So as we go into the new year and we CAEs think about how our IA departments are positioned with and within our client organisations, I thought it would be helpful to revisit the debate about internal audit independence.
Internal audit’s great strength is both its independence, both actual and perceived, but also its dependence i.e. if provided in-house, the IA function is committed full time to the client. In that sense it has a dependence on the client organisation. It has to ‘live’ with its judgements and decisions.
Yet, for a CAE, despite the standards requiring constant and full independence, a CAE has to consider how it works in practical terms with its client organisations. In other words a CAE has to have some level of client management and organisational orientation. So for a major report, should a CAE pitch it as a grumpy challenge, encouraging questioning of the status quo or as a gentle shot across the bow? All are legitimate positions in different circumstances. A CAE has to decide.
Get this wrong and IA can be poorly placed. If the independent challenge is too high, then internal audit becomes an inspector. Well into the third line of defence in a regulatory and challenge function. This will lose the benefits of a positive, open and cathartic relationship for the promotion of change and improvement. If the independent challenge is too low then you risk taking audit into being either irrelevant or being controlled by your client’s management team.
In an ideal world one would seek to pitch both an independent challenge, but within a client and management oriented manner. This takes you to being a friend. I’ve characterised how this friend relationship would work in a separate blog post here: https://chiefauditexecutive.wordpress.com/2014/10/17/internal-audit-a-critical-friend/
As a CAE I have found that often the relationship with the client organisation and management team varies over time. It is a result of a cumulative outcomes from decisions and ongoing discussions. For despite a CAE’s wish to be pitched in a particular space, the assurance assignments as they are published could, at a point of time, point the CAE into a difficult position. For example, consider where a CAE wishes to be more challenging, but the programme of work at a point in time comes out (correctly) with benign or positive results. The CAE has no timeous reports and outcomes to pitch that challenge with. Consider the converse also. Where a CAE is trying to build a positive, safe, space for discussion, yet assurance results are challenging, then it is difficult to dial back the perception of, or actual, challenge.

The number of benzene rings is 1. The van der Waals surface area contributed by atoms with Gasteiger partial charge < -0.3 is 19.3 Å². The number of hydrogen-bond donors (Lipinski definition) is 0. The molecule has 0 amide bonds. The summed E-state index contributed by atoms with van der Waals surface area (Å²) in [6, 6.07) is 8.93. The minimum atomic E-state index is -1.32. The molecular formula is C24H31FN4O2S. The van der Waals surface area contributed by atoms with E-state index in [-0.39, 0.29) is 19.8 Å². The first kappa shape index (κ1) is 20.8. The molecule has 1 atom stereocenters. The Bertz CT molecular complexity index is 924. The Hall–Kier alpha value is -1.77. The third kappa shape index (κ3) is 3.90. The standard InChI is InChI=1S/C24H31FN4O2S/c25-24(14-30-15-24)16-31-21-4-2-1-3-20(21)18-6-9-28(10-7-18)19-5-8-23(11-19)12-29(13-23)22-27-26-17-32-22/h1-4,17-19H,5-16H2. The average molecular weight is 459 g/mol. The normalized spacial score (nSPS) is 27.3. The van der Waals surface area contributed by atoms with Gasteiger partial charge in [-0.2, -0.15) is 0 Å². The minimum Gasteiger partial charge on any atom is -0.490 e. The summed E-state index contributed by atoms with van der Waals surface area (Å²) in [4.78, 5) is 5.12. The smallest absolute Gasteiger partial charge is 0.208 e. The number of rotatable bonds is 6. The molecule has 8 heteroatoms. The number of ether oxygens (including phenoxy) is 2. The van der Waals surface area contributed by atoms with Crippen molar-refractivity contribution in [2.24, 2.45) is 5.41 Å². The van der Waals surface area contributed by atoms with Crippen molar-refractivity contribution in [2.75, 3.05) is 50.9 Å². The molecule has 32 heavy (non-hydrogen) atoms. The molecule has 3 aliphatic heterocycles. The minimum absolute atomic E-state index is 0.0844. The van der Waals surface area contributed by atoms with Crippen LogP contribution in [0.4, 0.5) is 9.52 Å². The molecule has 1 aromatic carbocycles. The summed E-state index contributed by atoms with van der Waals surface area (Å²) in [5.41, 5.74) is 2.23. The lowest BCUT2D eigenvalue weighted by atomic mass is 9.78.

As a CAE I firmly believe that assurance results are just that, and should not be distorted or misreported for the short term political benefit of either the CAE or the IA function. As a CAE I should, however, look at the overall diet of assurance and messaging. For individual assignments form part of an overall opinion and storyline, and the CAE must keep an eye on what that is and how it will play out organisationally and in terms of control.
So for all of you auditors out there who see what seem to be odd or strange decisions from your CAE, do please appreciate the ‘higher currents’ the CAE must consider in the IA function’s work. Seek to understand those, for they will help you in your work and your assignment level opinions.
So is the New Year a good time for CAEs to reconsider the overall positioning and message? Yes – I think so. Should this be a purely CAE decision? No – I think it should be something debated with the IA function and team as a whole (or at least a senior subset of the team). For this will ensure that the orientation of all interactions the client organisation and management team has with the internal audit function are more consistent.
So where are you placed on the scale above and will you seek to change it?